This subproject is one of many research subprojects utilizing the resources provided by a Center grant funded by NIH/NCRR. Primary support for the subproject and the subproject's principal investigator may have been provided by other sources, including other NIH sources. The Total Cost listed for the subproject likely represents the estimated amount of Center infrastructure utilized by the subproject, not direct funding provided by the NCRR grant to the subproject or subproject staff. While most peripheral nerves have a remarkable ability to repair themselves after injury, the central nervous system does not spontaneously regenerate. The retrograde transport of injury signals is one of the essential components that allow peripheral neurons to regenerate. Yet, the mechanisms regulating their transport are poorly understood. Our goal is to elucidate the molecular mechanisms by which injury signals are conveyed to the cell body to initiate the cascade of events leading to regeneration. Our previous studies implicate the protein """"""""Sunday Driver"""""""" (syd) in transmitting information about injury from the axon back to the neuronal cell body. A better understanding of how nerve injury regulates syd association with the molecular motors and syd recruitment to axonal vesicles may define the mechanisms by which neurons initiate the appropriate regenerative response. We will use proteomics to reveal syd phosphorylation pattern and binding partners prior and following sciatic nerve injury. Syd will be immunoprecipitated from injured or non-injured rat sciatic nerves;the immunoprecipitated material will be separated by SDS-PAGE and sypro-stained bands of interest will be cut and analyzed by mass spectrometry. This proposed collaboration with the UCSF Mass Spectrometry Facility will help understand the role of syd in nerve regeneration and define the molecular mechanisms regulating anterograde and retrograde axonal transport in the context of nerve injury. Our studies may guide the development of new strategies to enhance nerve regeneration following injury.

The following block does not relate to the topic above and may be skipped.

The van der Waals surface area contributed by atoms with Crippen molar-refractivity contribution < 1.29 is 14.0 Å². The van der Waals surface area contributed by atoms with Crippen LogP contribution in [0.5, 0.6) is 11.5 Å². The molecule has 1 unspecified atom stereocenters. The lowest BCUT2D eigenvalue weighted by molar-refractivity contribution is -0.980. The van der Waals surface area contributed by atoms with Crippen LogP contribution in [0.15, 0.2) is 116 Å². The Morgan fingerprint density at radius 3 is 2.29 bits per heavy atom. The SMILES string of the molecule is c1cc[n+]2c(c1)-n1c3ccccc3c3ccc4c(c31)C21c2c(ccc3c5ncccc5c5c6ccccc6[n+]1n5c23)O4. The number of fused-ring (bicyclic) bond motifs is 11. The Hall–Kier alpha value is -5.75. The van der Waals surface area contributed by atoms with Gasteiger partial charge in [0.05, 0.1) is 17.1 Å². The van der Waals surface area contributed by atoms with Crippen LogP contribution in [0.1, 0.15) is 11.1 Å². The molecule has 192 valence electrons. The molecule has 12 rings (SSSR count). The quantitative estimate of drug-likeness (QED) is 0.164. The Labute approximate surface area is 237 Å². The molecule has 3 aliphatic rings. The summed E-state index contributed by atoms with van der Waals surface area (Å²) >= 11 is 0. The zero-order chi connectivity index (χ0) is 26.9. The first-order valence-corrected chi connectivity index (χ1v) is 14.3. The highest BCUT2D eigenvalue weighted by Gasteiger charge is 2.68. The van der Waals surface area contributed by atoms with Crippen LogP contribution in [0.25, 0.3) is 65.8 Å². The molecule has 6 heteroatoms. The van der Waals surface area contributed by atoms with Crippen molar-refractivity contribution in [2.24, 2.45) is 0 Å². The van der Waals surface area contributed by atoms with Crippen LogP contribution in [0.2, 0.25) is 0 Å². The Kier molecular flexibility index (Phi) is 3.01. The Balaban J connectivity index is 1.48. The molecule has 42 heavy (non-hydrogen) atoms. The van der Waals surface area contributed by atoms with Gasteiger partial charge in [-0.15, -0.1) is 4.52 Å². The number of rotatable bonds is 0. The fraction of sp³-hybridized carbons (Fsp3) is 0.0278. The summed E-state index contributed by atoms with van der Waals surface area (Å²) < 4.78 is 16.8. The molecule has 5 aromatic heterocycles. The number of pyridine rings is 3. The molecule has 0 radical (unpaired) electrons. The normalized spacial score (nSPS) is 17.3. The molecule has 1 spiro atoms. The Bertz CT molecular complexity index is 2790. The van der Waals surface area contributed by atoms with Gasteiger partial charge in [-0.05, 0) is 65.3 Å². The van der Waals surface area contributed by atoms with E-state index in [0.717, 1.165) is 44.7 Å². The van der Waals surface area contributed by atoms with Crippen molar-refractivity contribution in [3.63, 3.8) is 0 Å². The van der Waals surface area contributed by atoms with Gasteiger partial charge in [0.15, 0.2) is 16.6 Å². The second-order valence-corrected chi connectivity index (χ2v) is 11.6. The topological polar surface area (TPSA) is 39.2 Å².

Agency
National Institute of Health (NIH)
Institute
National Center for Research Resources (NCRR)
Type
Biotechnology Resource Grants (P41)
Project #
5P41RR001614-29
Application #
8363829
Study Section
Special Emphasis Panel (ZRG1-BCMB-M (40))
Project Start
2011-06-01
Project End
2012-05-31
Budget Start
2011-06-01
Budget End
2012-05-31
Support Year
29
Fiscal Year
2011
Total Cost
$6,892
Indirect Cost
Name
University of California San Francisco
Department
Pharmacology
Type
Schools of Pharmacy
DUNS #
094878337
City
San Francisco
State
CA
Country
United States
Zip Code
94143
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